And then another interesting change, as Miranda joins her father on stage. She helps him put away his magic robes, and destroy his books. I liked that. Throughout the entire play he's talking about how he's done everything for her, yet when they are actually on stage together he's usually telling her to sit down and shut up, Daddy's working. So it was very nice to end on a father daughter moment.

Couple of missed opportunities?  Prospero reveals Ferdinand and Miranda playing cards, not chess. I think Shakespeare said chess for a reason, since the play has been Prospero's big chess game moving his pieces around the island. Perhaps this was their nod to the card tricks that Ariel has been slinging throughout the play? Then how about this? Why not show Miranda actually trying to teach Ferdinand a card trick? That would bring in the idea that Prospero has been teaching his daughter magic.

Another one, that Bardfilm brought up. What of Caliban? Do we get one last shot of Caliban, alone on the island?  Nope. We get nothing. Caliban goes to clean the cell, and that's it. I think that was a waste. I mean, they didn't exactly focus on Caliban's story at all so it's not like it was necessary to button up that particular angle.

Overall I loved it, but I was never going to not love it. It runs over two hours even with the substantial editing that they did, and there are plenty of places where the trick gets in the way of the message. For example? When recounting the tale of Ariel in the tree, Prospero actually puts Ariel back in a tree and tortures him. In this case it's one of those "lady in the box" tricks where Prospero twists his head around and around while telling the story, all with Ariel groaning in agony. They open the box to reveal Ariel tied in knots. So....what are we supposed to take from that? That Prospero periodically "reminds" Ariel of his debt by torturing him again? That certainly does not feed into the complicated love/hate relationship that I usually look for in Ariel/Prospero.

You know what? Now I wonder if I misinterpreted Ariel. I wonder if Ariel was just biding his time, waiting for the moment where he could disappear? That would be interesting. I'll have to think about that.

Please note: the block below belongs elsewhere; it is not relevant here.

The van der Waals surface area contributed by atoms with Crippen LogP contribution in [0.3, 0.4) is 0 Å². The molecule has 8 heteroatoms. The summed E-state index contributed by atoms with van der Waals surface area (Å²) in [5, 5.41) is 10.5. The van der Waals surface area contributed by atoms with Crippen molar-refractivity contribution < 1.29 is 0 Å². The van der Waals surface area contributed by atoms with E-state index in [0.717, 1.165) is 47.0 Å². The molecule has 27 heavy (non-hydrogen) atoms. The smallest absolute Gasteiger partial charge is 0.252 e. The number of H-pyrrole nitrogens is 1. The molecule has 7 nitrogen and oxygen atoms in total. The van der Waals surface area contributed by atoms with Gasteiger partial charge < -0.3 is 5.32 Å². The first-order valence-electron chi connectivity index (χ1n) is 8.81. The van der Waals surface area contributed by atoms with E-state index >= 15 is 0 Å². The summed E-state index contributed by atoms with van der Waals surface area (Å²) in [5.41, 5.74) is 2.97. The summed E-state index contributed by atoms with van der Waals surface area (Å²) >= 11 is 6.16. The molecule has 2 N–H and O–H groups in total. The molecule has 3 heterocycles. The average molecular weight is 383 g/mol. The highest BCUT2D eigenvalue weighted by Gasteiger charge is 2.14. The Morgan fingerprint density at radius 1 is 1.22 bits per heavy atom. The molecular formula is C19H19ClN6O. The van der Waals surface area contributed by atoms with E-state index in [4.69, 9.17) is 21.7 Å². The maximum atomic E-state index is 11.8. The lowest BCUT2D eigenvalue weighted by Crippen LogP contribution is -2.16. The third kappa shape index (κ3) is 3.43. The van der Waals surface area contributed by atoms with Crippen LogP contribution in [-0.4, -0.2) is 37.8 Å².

That's ultimately what I love about Shakespeare. There is so much depth that you can always find something fascinating, something new, something that makes you want to talk about it with others.

Shakespeare and magic is a natural combination. See it if you can, and if I haven't spoiled it for you :). I can only hope that Teller is going to tackle A Midsummer Night's Dream next!


Anne said...

I've never been a huge fan of The Tempest, but I love that it can be used and re-interpreted this way. Imagine the great creative conversations Teller and his cronies had over this.

Thanks for the review. Enjoyed it.

Tullik said...

My that's some review thanks.
I'm afraid I am some what of a traditionalist; it seems like this has but a passing similarity to "The Tempest". I'm all for adaptation but this sounds over the top but creative nonetheless.

Anonymous said...

Please allow me to give my comments on what you have detailed in this production of The Tempest.

If I am understanding the goodbye scene between Ariel and Prospero correctly, I find it a bit too unfinished, much like many criticize Timon of Athens as lacking in its finality.

If I were the Director of this play, I would consider the close bond between the two characters and have a more appropriate scene.

Perhaps, as the Director, I would have the two characters dialog, or say a speech, or give some sort of meaningful toke because I don't really think "turning around and someone is not there" to be appropriate as a goodbye for this scene, although I understand its striving to be a unique and independent interpretation of the original.

When one considers the deeply rooted bonds between Ariel and Prospero,simply having one "turn around and leave" is not quite the better choice.

So to wrap up my comment, the vanishing of Ariel is what I find problematic, and I would rework this scene in what otherwise sounds like a very unique, very original production of William Shakespeare's classic play.

Anonymous said...

I will expound on the last comment. I also find the "disappearing" of Ariel to be not very well thought out. Sure, one can say something like "People go into and out of our lives," and that is true. But the intimate moments that Ariel and Prospero must have shared all that time on the island constitutes a more detailed scene. Since this play has taken much poetic license with many of the characters/scenes, the Director perhaps could have chosen for the two of them to stay in contact. Messages in a bottle? Ariel flying over to visit Prospero from time to time? I don't know, but I do agree with the comments above as far as reworking that scene goes. Otherwise, it sounds like quite an unusual interpretation of The Tempest.